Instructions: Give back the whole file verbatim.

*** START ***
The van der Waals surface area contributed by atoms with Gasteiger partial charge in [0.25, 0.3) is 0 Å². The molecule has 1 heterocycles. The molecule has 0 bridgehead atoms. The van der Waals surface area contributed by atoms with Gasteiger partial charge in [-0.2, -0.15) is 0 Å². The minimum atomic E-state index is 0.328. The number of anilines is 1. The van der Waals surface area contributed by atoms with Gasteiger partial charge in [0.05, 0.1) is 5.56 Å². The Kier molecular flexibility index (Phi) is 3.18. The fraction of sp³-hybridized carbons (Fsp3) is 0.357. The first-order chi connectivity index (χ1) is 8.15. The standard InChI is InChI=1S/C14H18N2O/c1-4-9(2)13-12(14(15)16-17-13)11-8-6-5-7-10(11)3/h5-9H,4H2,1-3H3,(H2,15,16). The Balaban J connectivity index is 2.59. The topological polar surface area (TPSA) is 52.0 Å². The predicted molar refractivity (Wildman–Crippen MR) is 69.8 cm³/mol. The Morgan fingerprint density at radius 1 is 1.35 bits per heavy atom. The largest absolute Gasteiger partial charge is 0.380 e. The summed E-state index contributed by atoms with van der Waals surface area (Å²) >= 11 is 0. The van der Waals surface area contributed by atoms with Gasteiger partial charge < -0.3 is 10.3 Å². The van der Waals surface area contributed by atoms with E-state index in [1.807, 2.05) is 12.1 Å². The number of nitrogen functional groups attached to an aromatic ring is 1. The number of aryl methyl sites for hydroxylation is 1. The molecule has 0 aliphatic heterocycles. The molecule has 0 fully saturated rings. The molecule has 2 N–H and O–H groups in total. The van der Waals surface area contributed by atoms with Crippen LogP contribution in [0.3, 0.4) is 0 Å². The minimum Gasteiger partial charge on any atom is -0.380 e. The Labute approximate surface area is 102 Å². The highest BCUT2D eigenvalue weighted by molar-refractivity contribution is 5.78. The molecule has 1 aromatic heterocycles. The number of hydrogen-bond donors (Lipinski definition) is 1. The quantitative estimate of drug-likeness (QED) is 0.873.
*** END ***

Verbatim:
The van der Waals surface area contributed by atoms with Gasteiger partial charge in [0.25, 0.3) is 0 Å². The molecule has 1 heterocycles. The molecule has 0 bridgehead atoms. The van der Waals surface area contributed by atoms with Gasteiger partial charge in [-0.2, -0.15) is 0 Å². The minimum atomic E-state index is 0.328. The number of anilines is 1. The van der Waals surface area contributed by atoms with Gasteiger partial charge in [0.05, 0.1) is 5.56 Å². The Kier molecular flexibility index (Phi) is 3.18. The fraction of sp³-hybridized carbons (Fsp3) is 0.357. The first-order chi connectivity index (χ1) is 8.15. The standard InChI is InChI=1S/C14H18N2O/c1-4-9(2)13-12(14(15)16-17-13)11-8-6-5-7-10(11)3/h5-9H,4H2,1-3H3,(H2,15,16). The Balaban J connectivity index is 2.59. The topological polar surface area (TPSA) is 52.0 Å². The predicted molar refractivity (Wildman–Crippen MR) is 69.8 cm³/mol. The Morgan fingerprint density at radius 1 is 1.35 bits per heavy atom. The largest absolute Gasteiger partial charge is 0.380 e. The summed E-state index contributed by atoms with van der Waals surface area (Å²) >= 11 is 0. The van der Waals surface area contributed by atoms with Gasteiger partial charge < -0.3 is 10.3 Å². The van der Waals surface area contributed by atoms with E-state index in [1.807, 2.05) is 12.1 Å². The number of nitrogen functional groups attached to an aromatic ring is 1. The number of aryl methyl sites for hydroxylation is 1. The molecule has 0 aliphatic heterocycles. The molecule has 0 fully saturated rings. The molecule has 2 N–H and O–H groups in total. The van der Waals surface area contributed by atoms with Crippen LogP contribution in [0.3, 0.4) is 0 Å². The minimum Gasteiger partial charge on any atom is -0.380 e. The Labute approximate surface area is 102 Å². The highest BCUT2D eigenvalue weighted by molar-refractivity contribution is 5.78. The molecule has 1 aromatic heterocycles. The number of hydrogen-bond donors (Lipinski definition) is 1. The quantitative estimate of drug-likeness (QED) is 0.873.